Moving, honest, enlightening and inspiring! This is what the "official" biography should have been. Can't wait for more insights on Steve and going forward Tim Cook and Jony Ive.
I thought he was a great read. I think he was a genius, a bully, an asshole, a humanataian, a visionary , and awonderful human being. this book shows all the aspects of his self. I cried several times during this book. it really broke my heart.
Always moving. Always listening. Always learning. "After all this time?" "Always."
One of the first books I listened to when I joined Audible was Walter Isaacson`s 2011 authorized biography, "Steve Jobs." I listened to it on my iPhone 3 on a long drive up to Bakersfield from Los Angeles. On the way back, I pulled over at the McDonald`s in Grapevine to use their free Wi-Fi to download the next section of the book so I could keep listening.
I revisited my Audible review, and I'd noted, "Isaacson's biography doesn't answer the question of whether Jobs was successful because he was a jerk, or if being an a** prevented him from achieving even more." Brett Schlender and Rick Tetzeli's 2015 book, "Becoming Steve Jobs: The Evolution of a Reckless Upstart into a Visionary Leader" doesn't answer that question, but as Jobs himself might have said, "That's a stupid question." What I should have asked - and what Schlender and Tetzeli answer - is why anybody would want to work for Jobs.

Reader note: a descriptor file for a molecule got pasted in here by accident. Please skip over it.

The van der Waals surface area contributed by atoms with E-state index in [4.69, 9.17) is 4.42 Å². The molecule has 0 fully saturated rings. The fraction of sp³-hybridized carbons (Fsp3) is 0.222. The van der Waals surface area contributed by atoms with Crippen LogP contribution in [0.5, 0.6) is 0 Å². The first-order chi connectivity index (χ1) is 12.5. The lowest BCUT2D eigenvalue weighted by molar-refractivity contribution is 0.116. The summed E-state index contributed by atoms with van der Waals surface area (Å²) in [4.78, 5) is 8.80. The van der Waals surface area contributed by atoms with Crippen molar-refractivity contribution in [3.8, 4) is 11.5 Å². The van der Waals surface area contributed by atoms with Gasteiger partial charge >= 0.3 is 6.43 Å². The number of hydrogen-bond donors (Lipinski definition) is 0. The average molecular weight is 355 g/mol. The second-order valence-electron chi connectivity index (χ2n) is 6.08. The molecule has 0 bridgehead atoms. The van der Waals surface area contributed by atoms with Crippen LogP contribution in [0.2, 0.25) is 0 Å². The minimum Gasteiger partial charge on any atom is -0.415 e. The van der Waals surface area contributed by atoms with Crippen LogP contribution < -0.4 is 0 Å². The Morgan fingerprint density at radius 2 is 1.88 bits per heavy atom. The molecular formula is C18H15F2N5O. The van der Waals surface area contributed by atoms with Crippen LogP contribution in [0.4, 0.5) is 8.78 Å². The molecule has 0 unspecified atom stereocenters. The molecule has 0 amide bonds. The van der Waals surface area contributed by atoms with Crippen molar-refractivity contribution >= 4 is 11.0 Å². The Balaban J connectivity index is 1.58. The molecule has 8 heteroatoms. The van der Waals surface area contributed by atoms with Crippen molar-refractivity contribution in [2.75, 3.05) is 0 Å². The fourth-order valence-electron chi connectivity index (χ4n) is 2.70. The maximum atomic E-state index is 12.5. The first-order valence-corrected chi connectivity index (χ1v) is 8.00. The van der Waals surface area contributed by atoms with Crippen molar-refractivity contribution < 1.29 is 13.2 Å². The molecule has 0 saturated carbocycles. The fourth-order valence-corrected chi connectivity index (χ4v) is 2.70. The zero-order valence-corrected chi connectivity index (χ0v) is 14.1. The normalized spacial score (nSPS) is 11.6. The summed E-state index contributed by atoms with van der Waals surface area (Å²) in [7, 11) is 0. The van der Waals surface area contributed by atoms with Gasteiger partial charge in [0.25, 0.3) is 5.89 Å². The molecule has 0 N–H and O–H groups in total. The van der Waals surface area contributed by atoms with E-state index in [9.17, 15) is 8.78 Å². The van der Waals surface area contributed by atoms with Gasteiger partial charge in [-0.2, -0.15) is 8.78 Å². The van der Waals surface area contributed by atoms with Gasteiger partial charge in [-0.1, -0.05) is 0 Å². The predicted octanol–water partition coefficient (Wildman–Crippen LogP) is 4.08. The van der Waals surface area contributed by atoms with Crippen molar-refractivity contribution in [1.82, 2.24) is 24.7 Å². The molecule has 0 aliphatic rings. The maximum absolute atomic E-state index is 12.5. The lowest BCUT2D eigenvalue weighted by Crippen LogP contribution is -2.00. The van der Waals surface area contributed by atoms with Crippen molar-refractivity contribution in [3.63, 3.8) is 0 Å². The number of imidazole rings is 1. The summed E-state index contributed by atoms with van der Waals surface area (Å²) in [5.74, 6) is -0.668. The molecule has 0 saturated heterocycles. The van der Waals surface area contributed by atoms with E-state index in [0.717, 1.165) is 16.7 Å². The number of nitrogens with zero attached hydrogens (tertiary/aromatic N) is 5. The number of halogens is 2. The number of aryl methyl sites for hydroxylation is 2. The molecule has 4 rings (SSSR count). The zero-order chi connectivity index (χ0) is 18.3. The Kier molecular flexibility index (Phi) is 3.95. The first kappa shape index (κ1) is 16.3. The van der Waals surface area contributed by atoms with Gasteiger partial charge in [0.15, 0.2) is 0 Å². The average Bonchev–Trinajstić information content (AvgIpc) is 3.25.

As founder of Apple, Jobs was an enfante terrible who scr**** over his genial, brilliant co-partner Steve Wozniak; denied paternity of his first child, Lisa, and had to be forced to pay child support; and was unceremoniously booted from his own company after badly misreading the mood and position of his closest co-workers. Jobs was, in short, as a young man, the absolute jerk that Isaacson portrayed.
After Jobs' 1985 exile from Apple, he started NeXT with massive Silicon Valley venture capital funding. NeXT appeared to do little more than deliver what we used to call 'vaporware.' That was the term for hardware, software or both that just existed in the mind of marketing. What NeXT actually did was develop the Unix based operating system that became OS X, and eventually IOS, the iPhone operating system.
While running NeXT, Jobs turned his attention to a very small computer company he'd picked up on the cheap from Star Wars director George Lucas, who needed the cash for an expensive divorce. Pixar was almost a hobby for Jobs, who supported the technical work of the company; made it financially viable; and stayed out of the way the creative people who dreamed wonderful stories. A younger Jobs, ego raging, would have interfered Pixar to ignominy. Instead, Jobs guided Pixar to a deal with Disney and a series of unforgettable movies starting with Toy Story. Disney eventually nominally acquired Piixar, but in actuality, Pixar controls Disney now.
Apple was nearly bankrupt when the Board of Directors lured him back as an advisor in 1996. Jobs turned Apple around. It's been profitable since 1998. It survived Jobs' death and is now the world's most valuable company.